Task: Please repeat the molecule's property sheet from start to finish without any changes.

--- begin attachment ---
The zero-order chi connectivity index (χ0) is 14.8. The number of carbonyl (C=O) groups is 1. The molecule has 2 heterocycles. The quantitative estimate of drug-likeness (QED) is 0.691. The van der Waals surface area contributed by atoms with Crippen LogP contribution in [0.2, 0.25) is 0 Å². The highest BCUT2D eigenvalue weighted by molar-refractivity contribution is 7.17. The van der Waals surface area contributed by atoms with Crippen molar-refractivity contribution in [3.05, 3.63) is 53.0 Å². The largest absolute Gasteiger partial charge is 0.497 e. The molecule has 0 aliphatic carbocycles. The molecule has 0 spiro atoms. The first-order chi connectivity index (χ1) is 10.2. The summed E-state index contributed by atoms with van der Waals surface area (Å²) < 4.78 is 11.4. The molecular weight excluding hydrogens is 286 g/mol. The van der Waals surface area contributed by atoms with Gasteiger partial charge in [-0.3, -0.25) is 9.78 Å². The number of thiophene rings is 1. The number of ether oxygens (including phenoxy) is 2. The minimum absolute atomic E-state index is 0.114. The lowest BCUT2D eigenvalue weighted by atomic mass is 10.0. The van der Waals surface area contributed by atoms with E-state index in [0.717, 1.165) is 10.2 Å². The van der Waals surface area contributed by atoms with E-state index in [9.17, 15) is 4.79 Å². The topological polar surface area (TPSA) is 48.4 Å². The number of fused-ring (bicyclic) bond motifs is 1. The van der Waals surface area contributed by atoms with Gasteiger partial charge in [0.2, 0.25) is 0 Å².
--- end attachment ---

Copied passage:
The zero-order chi connectivity index (χ0) is 14.8. The number of carbonyl (C=O) groups is 1. The molecule has 2 heterocycles. The quantitative estimate of drug-likeness (QED) is 0.691. The van der Waals surface area contributed by atoms with Crippen LogP contribution in [0.2, 0.25) is 0 Å². The highest BCUT2D eigenvalue weighted by molar-refractivity contribution is 7.17. The van der Waals surface area contributed by atoms with Crippen molar-refractivity contribution in [3.05, 3.63) is 53.0 Å². The largest absolute Gasteiger partial charge is 0.497 e. The molecule has 0 aliphatic carbocycles. The molecule has 0 spiro atoms. The first-order chi connectivity index (χ1) is 10.2. The summed E-state index contributed by atoms with van der Waals surface area (Å²) < 4.78 is 11.4. The molecular weight excluding hydrogens is 286 g/mol. The van der Waals surface area contributed by atoms with Gasteiger partial charge in [-0.3, -0.25) is 9.78 Å². The number of thiophene rings is 1. The number of ether oxygens (including phenoxy) is 2. The minimum absolute atomic E-state index is 0.114. The lowest BCUT2D eigenvalue weighted by atomic mass is 10.0. The van der Waals surface area contributed by atoms with E-state index in [0.717, 1.165) is 10.2 Å². The van der Waals surface area contributed by atoms with E-state index in [9.17, 15) is 4.79 Å². The topological polar surface area (TPSA) is 48.4 Å². The number of fused-ring (bicyclic) bond motifs is 1. The van der Waals surface area contributed by atoms with Gasteiger partial charge in [0.2, 0.25) is 0 Å².